The next night the students camp near a cemetery that has peculiar cairns in it. At night they hear twigs snapping from all around, and the same happens 24 hours later. In the morning, three cairns have appeared around their tent. Now scared, they are haunted by weird noises and figurines hanging from trees. The trio are then driven from their tent by something unseen shaking it.
Spoiler alert: the scary moments reach fever pitch when Josh disappears. In a fallen-down house, Mike and Heather try to find him, while at the same time trying to keep hold of their sanity. Finally, some evil entity attacks them both, and the film ends as Heather lets her camera drop to the floor.
But let’s return to the actress Heather Donahue – the movie’s lead female character. How had she ended up on such a successful production? Well, having gained her degree from the University of the Arts in Philadelphia, she moved into regional theater. Donahue then shifted home to New York so that she could try to get work on the stage and work in improv comedy – her passion.
Donahue told The Philadelphia Inquirer newspaper in 2016, “I founded an improv group in New York called Red Shag. But I also did the acting thing and I kept going to auditions. When I saw this casting call for [The Blair Witch Project], the selling point was that the entire thing would be completely improvised.”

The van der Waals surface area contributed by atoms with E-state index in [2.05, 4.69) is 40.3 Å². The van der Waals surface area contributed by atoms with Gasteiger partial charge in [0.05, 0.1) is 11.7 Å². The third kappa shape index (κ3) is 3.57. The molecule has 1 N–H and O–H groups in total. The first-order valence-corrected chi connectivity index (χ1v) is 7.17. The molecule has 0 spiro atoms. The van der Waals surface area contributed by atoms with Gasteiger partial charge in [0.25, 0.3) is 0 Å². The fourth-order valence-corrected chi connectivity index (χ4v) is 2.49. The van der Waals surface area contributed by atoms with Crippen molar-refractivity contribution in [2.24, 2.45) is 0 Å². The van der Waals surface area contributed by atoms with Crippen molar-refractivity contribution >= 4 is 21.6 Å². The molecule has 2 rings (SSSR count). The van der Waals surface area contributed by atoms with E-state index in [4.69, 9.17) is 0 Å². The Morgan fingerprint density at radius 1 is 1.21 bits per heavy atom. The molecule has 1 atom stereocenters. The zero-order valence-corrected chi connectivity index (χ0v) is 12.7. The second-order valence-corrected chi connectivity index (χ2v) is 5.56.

Having gained the part of Heather, Donahue got to meet Joshua Leonard and Michael Williams – who would play the other students. Not friends at first, they grew closer because of the things that they went through together. Donahue told GQ magazine in 2016, “We were cast because there was inherent conflict in the group. But we’re like war buddies now, you know? We’ve come through this experience together.”
Donahue added that she was proud that she made the part her own. The actress went on, “No size-eight woman was playing the lead in dirty jeans, with no mascara, with unwashed hair.” And she added, “Nobody wanted me to go into the woods with a bunch of strange guys. But how could I say no to improvising an entire feature – without a stitch of makeup, with layers of clothes, and dirt, and knives – and nothing but a pile of rocks to scare you with?”
The Blair Witch Project was shot over eight days, and although there was a film crew, the actors themselves created their own footage. They slept in tents every night while the spooky noises that made it hard to rest were the responsibility of the crew. And yes, they did end up improvising a great deal of the film.
Donahue told Vice magazine in 2016 that not everyone had thought that doing the film was a good idea. She said, “The initial reaction of my loved ones was that I definitely should not go into the woods with a bunch of guys I didn’t know. My mom wanted to know if she could have all of their Social Security numbers.”
And legends have grown up around the production too – with claims that the cast would sob and cry hysterically because they believed the Blair Witch story. But as the actors pointed out, there were no ghostly kids in the woods. Donahue told Vice, “A pile of rocks is not inherently scary. We had to believe in the fictional circumstances, like you do in any acting job really.”